WordPress Custom Post Types

Posted: September 9, 2012 in Development, Wordpress

One of the most versatile features of WordPress is Custom Post Types. There are great benefits of using more than the five native ContentTypes (Post, Pages, images, attachments and so on ), when using WordPress as a CMS. Custom Post Types enable us to create new types of Post or Page like contents, this kind of types are treated as equal citizens to Posts and Pages having their own dedicated Menu Item.

In this Post I will use the canonical example of Event to show you step by step how you can use this great WordPress Feature. For the development examples we will use the Default WordPress Theme, since all we want is to present the technic.

If we remember the basics of the development methodology, typical we use Posts generally for content that are updated frequently and pages are generally used for static content or list’s and container’s of other contents. After the 3.0 version of  WordPress we can now use the concept of Custom

Post Types that allow us to have more specific Types.

Now that you already know the main advantages of using Custom Post’s let’s start by creating a Custom Post to Model an Event.

First let’s open the file functions.php of our theme and start coding our new type.

add_action( 'init', 'create_events' );

this function will add create_events as a function to be called by WordPress
when WordPress Initiates (because we are passing init as the event to hook).

The create_events function will tell to WordPress how to display messages about our custom post type (using the Label attribute), in the
supports array we define what our new type will support. finally with the register_post_type we make the register of the new Type.

function create_events() {
  $labels = array(
    'name' => _x('Events', 'post type general name'),
    'singular_name' => _x('Event', 'post type singular name'),
    'add_new' => _x('Add New', 'Event'),
    'add_new_item' => __('Add New Event'),
    'edit_item' => __('Edit Event'),
    'new_item' => __('New Event'),
    'view_item' => __('View Event'),
    'search_items' => __('Search Events'),
    'not_found' =>  __('No Events found'),
    'not_found_in_trash' => __('No Events found in Trash'),
    'parent_item_colon' => ''
  $supports = array('title', 'editor', 'custom-fields', 'revisions');

  register_post_type( 'event',
      'labels' => $labels,
      'public' => true,
      'supports' => $supports

After entering the code and restarting the WordPress DashBoard we have already the options to create new posts of the Type we have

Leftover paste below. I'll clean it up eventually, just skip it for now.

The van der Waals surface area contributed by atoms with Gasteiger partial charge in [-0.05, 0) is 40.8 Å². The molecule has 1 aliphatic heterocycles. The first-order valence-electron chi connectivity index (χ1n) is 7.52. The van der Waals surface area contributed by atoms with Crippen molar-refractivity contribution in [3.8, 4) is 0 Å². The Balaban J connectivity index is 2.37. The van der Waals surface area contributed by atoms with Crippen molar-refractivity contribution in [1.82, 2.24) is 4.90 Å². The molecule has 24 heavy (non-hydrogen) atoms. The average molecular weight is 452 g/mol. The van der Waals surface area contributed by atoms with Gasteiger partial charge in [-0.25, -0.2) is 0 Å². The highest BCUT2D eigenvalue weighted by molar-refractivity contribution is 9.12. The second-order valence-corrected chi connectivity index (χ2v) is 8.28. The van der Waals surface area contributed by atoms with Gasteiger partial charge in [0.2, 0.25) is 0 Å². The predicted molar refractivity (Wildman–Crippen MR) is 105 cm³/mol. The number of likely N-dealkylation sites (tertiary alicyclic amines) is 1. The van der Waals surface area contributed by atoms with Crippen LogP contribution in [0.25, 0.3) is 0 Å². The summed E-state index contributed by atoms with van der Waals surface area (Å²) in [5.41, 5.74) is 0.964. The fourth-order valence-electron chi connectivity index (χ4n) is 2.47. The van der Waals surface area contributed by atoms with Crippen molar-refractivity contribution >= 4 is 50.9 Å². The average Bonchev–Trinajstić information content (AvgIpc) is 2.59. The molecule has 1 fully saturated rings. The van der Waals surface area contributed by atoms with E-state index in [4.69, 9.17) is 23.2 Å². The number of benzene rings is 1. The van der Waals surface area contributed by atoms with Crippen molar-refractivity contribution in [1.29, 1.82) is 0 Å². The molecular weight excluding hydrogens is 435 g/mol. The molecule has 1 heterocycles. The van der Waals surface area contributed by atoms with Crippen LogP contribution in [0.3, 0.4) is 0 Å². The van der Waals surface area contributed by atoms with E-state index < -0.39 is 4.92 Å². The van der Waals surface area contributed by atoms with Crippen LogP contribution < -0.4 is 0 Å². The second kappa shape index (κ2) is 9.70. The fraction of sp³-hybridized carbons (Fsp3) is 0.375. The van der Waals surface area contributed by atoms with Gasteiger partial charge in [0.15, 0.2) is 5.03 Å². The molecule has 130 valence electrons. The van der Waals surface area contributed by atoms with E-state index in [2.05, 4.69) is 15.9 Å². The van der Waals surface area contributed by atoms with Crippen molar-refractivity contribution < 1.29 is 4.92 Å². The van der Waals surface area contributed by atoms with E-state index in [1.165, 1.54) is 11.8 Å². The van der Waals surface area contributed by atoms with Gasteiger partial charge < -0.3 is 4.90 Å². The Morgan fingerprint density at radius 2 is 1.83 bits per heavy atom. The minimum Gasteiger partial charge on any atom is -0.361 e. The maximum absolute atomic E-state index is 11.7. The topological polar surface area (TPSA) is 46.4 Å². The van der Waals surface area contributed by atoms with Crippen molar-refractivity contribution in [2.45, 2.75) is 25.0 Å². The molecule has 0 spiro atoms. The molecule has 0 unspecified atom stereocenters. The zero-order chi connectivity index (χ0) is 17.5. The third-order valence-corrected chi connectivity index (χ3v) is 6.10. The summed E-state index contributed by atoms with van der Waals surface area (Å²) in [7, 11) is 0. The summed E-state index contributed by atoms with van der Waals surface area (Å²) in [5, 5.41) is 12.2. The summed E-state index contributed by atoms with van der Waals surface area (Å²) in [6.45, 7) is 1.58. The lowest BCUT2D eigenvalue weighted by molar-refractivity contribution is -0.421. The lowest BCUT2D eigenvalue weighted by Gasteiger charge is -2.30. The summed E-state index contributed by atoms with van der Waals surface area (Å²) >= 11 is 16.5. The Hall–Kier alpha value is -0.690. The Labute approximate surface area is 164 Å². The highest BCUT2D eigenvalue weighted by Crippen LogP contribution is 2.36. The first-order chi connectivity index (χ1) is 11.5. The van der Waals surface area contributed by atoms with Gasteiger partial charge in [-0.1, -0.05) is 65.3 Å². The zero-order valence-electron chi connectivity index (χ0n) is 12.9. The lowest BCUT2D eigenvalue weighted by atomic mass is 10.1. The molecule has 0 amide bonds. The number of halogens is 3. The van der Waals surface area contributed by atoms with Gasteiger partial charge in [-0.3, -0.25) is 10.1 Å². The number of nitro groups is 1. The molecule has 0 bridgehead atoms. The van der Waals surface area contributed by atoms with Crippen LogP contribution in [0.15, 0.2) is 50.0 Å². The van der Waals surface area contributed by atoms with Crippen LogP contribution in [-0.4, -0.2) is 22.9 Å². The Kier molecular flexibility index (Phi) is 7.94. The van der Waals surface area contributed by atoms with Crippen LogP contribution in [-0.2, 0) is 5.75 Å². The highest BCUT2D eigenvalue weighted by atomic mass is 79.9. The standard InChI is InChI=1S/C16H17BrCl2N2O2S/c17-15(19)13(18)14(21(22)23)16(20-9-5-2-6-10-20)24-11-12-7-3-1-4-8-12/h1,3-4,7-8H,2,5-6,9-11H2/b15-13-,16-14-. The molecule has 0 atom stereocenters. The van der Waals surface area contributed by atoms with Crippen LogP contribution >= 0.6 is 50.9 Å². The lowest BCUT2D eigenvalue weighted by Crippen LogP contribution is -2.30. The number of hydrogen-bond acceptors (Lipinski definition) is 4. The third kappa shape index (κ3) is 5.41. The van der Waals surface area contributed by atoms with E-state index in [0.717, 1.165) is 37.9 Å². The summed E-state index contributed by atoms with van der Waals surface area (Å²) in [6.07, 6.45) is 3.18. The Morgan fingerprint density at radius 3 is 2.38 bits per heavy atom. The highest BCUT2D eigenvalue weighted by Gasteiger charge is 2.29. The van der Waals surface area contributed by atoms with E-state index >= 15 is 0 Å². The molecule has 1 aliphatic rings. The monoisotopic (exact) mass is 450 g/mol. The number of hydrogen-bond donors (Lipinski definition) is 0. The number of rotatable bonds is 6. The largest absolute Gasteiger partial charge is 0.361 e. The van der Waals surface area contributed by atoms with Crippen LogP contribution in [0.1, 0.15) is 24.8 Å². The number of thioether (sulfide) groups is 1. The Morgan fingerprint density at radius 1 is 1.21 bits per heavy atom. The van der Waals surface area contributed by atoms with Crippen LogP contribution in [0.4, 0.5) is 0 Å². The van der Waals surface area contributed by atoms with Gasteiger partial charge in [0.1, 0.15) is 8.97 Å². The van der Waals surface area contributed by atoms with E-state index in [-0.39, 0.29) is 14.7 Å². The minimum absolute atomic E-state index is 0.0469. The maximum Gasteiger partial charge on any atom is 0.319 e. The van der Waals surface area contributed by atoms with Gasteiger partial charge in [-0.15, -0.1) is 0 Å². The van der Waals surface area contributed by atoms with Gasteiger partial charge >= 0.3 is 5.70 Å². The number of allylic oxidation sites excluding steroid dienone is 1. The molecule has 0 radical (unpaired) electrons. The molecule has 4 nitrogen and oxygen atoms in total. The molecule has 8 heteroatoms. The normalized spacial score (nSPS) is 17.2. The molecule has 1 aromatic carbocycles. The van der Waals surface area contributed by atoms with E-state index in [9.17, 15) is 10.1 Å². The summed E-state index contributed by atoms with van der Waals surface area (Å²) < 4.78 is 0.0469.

At this time we are able to create new post’s of the type we have created. At this time maybe you are saying “Ok so i am able to
create my own types but can i define their layout in a different manner than the native WordPress post’s?” And the answer is yes.

On WordPress themes a single post is displayed using the single.php theme file, from the WordPress version 3.0 you are allowed
to add a single-[your_post_type_name].php file to override how a custom post type are presented
. In our case we will not
redefine the way our Custom Post is presented but if we want to do that as you had seen would be very easy.

What would be not so straightforward is how to list our Custom Post’s, is to display a list of custom post types thought the use
of a Custom Page
Template. This is done by copying the contents of page.php to a new file called page-[your_post_type_naem].php.
In the loop of the Page Template you should put the following code

<?php query_posts(array('post_type'=>'event')); ?>

This way you will get all the Event Post’s you have at your Site.

To enable the content manager to choose this Page you should put the following code as an identifier of your page template ate
the top of the file

 * Template Name: Events Template
 * @package WordPress
 * @subpackage Twenty_Ten
 * @since Twenty Ten 1.0

get_header(); ?>

To use the page you have built you should log back in to the WordPress Dashboard, create a new page with the title of Events,
and then select the “Events Template” for the Template page attribute.

And that’s all, i hope this post has a help for you to learn one-off the most interesting extension features of WordPress.

Foot Note: This Feature is only available in version 3.0 or superior


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